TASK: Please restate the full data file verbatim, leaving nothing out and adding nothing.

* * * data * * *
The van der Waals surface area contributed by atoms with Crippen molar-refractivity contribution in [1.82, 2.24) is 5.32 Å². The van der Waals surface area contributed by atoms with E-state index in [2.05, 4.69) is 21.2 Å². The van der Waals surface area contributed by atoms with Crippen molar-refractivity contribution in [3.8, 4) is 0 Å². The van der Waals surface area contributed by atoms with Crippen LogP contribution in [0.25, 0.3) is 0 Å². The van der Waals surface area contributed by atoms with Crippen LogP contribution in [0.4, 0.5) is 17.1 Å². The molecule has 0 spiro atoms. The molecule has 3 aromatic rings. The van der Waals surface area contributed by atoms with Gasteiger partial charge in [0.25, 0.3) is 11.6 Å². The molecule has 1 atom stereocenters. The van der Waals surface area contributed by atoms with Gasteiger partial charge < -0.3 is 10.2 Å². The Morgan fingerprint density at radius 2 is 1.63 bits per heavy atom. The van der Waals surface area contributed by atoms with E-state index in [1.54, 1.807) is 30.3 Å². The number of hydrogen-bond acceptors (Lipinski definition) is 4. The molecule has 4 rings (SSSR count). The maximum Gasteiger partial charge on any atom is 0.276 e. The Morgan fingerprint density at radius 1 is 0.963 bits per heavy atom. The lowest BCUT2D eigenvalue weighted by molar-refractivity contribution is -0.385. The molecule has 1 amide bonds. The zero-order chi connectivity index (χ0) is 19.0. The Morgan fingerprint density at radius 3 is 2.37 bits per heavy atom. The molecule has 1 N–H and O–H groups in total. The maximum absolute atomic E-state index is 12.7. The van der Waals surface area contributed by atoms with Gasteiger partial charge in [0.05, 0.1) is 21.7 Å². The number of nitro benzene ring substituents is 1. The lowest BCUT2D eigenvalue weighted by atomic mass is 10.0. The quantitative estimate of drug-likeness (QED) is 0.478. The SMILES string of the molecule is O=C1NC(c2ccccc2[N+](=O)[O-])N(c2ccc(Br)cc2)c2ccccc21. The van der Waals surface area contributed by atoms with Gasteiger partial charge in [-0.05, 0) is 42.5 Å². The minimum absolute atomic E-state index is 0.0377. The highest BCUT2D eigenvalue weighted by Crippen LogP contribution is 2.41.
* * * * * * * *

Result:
The van der Waals surface area contributed by atoms with Crippen molar-refractivity contribution in [1.82, 2.24) is 5.32 Å². The van der Waals surface area contributed by atoms with E-state index in [2.05, 4.69) is 21.2 Å². The van der Waals surface area contributed by atoms with Crippen molar-refractivity contribution in [3.8, 4) is 0 Å². The van der Waals surface area contributed by atoms with Crippen LogP contribution in [0.25, 0.3) is 0 Å². The van der Waals surface area contributed by atoms with Crippen LogP contribution in [0.4, 0.5) is 17.1 Å². The molecule has 0 spiro atoms. The molecule has 3 aromatic rings. The van der Waals surface area contributed by atoms with Gasteiger partial charge in [0.25, 0.3) is 11.6 Å². The molecule has 1 atom stereocenters. The van der Waals surface area contributed by atoms with Gasteiger partial charge < -0.3 is 10.2 Å². The Morgan fingerprint density at radius 2 is 1.63 bits per heavy atom. The van der Waals surface area contributed by atoms with E-state index in [1.54, 1.807) is 30.3 Å². The number of hydrogen-bond acceptors (Lipinski definition) is 4. The molecule has 4 rings (SSSR count). The maximum Gasteiger partial charge on any atom is 0.276 e. The Morgan fingerprint density at radius 1 is 0.963 bits per heavy atom. The lowest BCUT2D eigenvalue weighted by molar-refractivity contribution is -0.385. The molecule has 1 amide bonds. The zero-order chi connectivity index (χ0) is 19.0. The Morgan fingerprint density at radius 3 is 2.37 bits per heavy atom. The molecule has 1 N–H and O–H groups in total. The maximum absolute atomic E-state index is 12.7. The van der Waals surface area contributed by atoms with Gasteiger partial charge in [0.05, 0.1) is 21.7 Å². The number of nitro benzene ring substituents is 1. The lowest BCUT2D eigenvalue weighted by atomic mass is 10.0. The quantitative estimate of drug-likeness (QED) is 0.478. The SMILES string of the molecule is O=C1NC(c2ccccc2[N+](=O)[O-])N(c2ccc(Br)cc2)c2ccccc21. The van der Waals surface area contributed by atoms with Gasteiger partial charge in [-0.05, 0) is 42.5 Å². The minimum absolute atomic E-state index is 0.0377. The highest BCUT2D eigenvalue weighted by Crippen LogP contribution is 2.41.